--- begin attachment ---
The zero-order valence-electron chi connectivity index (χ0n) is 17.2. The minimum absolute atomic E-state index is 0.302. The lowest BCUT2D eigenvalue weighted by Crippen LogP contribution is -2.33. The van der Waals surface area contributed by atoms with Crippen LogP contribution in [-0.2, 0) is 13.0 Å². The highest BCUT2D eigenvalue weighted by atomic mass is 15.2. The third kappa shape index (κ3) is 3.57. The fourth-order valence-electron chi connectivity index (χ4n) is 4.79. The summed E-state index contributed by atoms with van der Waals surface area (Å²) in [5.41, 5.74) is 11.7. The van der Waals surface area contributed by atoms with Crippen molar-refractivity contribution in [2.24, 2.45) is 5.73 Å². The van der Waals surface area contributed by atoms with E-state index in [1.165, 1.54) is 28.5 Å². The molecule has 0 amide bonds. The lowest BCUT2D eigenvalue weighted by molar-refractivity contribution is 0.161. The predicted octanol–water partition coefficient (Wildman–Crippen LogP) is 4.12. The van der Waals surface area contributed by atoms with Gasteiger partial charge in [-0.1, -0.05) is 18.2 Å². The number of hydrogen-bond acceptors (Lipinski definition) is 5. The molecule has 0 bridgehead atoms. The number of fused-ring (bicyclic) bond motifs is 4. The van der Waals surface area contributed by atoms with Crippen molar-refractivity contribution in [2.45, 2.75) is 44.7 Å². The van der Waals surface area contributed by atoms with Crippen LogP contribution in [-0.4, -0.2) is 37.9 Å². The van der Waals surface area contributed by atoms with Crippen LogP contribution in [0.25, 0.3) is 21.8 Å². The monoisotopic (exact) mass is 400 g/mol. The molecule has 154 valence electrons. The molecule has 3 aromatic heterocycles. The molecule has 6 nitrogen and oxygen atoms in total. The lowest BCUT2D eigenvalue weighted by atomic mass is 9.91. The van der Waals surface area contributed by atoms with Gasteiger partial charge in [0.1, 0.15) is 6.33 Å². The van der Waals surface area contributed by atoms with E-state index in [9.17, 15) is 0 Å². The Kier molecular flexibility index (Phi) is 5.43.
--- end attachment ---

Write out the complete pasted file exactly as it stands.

The zero-order valence-electron chi connectivity index (χ0n) is 17.2. The minimum absolute atomic E-state index is 0.302. The lowest BCUT2D eigenvalue weighted by Crippen LogP contribution is -2.33. The van der Waals surface area contributed by atoms with Crippen LogP contribution in [-0.2, 0) is 13.0 Å². The highest BCUT2D eigenvalue weighted by atomic mass is 15.2. The third kappa shape index (κ3) is 3.57. The fourth-order valence-electron chi connectivity index (χ4n) is 4.79. The summed E-state index contributed by atoms with van der Waals surface area (Å²) in [5.41, 5.74) is 11.7. The van der Waals surface area contributed by atoms with Crippen molar-refractivity contribution in [2.24, 2.45) is 5.73 Å². The van der Waals surface area contributed by atoms with E-state index in [1.165, 1.54) is 28.5 Å². The molecule has 0 amide bonds. The lowest BCUT2D eigenvalue weighted by molar-refractivity contribution is 0.161. The predicted octanol–water partition coefficient (Wildman–Crippen LogP) is 4.12. The van der Waals surface area contributed by atoms with Gasteiger partial charge in [-0.1, -0.05) is 18.2 Å². The number of hydrogen-bond acceptors (Lipinski definition) is 5. The molecule has 0 bridgehead atoms. The number of fused-ring (bicyclic) bond motifs is 4. The van der Waals surface area contributed by atoms with Crippen molar-refractivity contribution in [2.45, 2.75) is 44.7 Å². The van der Waals surface area contributed by atoms with Crippen LogP contribution in [-0.4, -0.2) is 37.9 Å². The van der Waals surface area contributed by atoms with Crippen LogP contribution in [0.25, 0.3) is 21.8 Å². The monoisotopic (exact) mass is 400 g/mol. The molecule has 154 valence electrons. The molecule has 3 aromatic heterocycles. The molecule has 6 nitrogen and oxygen atoms in total. The lowest BCUT2D eigenvalue weighted by atomic mass is 9.91. The van der Waals surface area contributed by atoms with Gasteiger partial charge in [0.1, 0.15) is 6.33 Å². The van der Waals surface area contributed by atoms with E-state index in [9.17, 15) is 0 Å². The Kier molecular flexibility index (Phi) is 5.43.